I pushed the button next to his name because no matter what the Obamanistas say, John McCain was the better man in this election. He is a true American hero who deserved to be elevated to the presidency, much more than the cipher the American electorate has chosen.

But this is America, and I have faith that come what may, the Republic will survive.

If Obama Wins… Part 3

This is the final part of a three part series.
Part 2 can be found here.
Part 1
can be found here.
A satire of the Obama presidency can be viewed here.

Regardless of whether Obama wins on Tuesday or not, it is clear that Democrats are dominating the national landscape – from holding a majority of governorships to a solid lock on both houses of Congress. In such a hostile environment, can the Republican party hope to recover? Can there be a conservative renaissance as GayPatriot believes?

The Republican Party has been the primary vehicle for conservativism in America, but the party itself is on life-support. Since President Bush has been the defacto head of the party for the last eight years, the calamitous state of the party rests with him and his administration. Having come to power as a stalwart conservative in 2000, the President turned his back on the conservative base by pursuing policies anathema to it; he’s now leaving office with a larger government in place than he found in 2001, and a federal budget deficit that is worse than that of any Democratic administration since FDR. Of everything the president has been blamed by the Left, this is the one criticism that sticks.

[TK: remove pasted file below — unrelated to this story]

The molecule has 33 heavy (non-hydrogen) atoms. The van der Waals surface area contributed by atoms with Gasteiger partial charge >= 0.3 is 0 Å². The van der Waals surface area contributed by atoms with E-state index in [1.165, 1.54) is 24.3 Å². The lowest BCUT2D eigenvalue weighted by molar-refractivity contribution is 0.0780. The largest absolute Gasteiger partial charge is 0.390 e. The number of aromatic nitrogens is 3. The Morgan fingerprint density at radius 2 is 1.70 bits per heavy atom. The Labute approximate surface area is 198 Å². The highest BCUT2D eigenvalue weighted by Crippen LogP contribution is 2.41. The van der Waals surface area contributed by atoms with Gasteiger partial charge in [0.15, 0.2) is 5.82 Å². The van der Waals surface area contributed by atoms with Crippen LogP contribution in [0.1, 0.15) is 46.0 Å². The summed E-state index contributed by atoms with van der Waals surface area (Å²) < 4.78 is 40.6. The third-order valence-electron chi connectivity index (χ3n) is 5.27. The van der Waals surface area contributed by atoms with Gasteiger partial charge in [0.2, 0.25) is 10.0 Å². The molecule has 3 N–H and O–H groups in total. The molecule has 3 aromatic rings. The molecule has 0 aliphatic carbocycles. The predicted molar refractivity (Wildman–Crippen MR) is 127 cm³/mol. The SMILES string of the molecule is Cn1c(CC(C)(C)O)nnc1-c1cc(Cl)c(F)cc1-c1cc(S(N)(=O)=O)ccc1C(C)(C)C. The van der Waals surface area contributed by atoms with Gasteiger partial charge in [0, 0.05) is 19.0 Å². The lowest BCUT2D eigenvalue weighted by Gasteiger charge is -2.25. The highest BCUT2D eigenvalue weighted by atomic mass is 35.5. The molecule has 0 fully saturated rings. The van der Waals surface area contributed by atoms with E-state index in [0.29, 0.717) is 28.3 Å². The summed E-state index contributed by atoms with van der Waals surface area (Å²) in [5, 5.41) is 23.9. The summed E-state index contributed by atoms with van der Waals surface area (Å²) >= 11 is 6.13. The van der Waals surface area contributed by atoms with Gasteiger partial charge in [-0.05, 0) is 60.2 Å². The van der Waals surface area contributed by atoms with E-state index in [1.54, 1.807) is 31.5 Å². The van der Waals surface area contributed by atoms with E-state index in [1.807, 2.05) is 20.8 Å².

Having strayed from its core principles one could argue that the party should simply return to them and American voters would reward the party. Unfortunately the reality is not that simple. America of today is not the same that swept Ronald Reagan to power in 1980 and led to his landslide in 1984. America of 2008 is not that of 1994 when a generation of conservatives came to power led by Newt Gingrich and the Contract for America banner.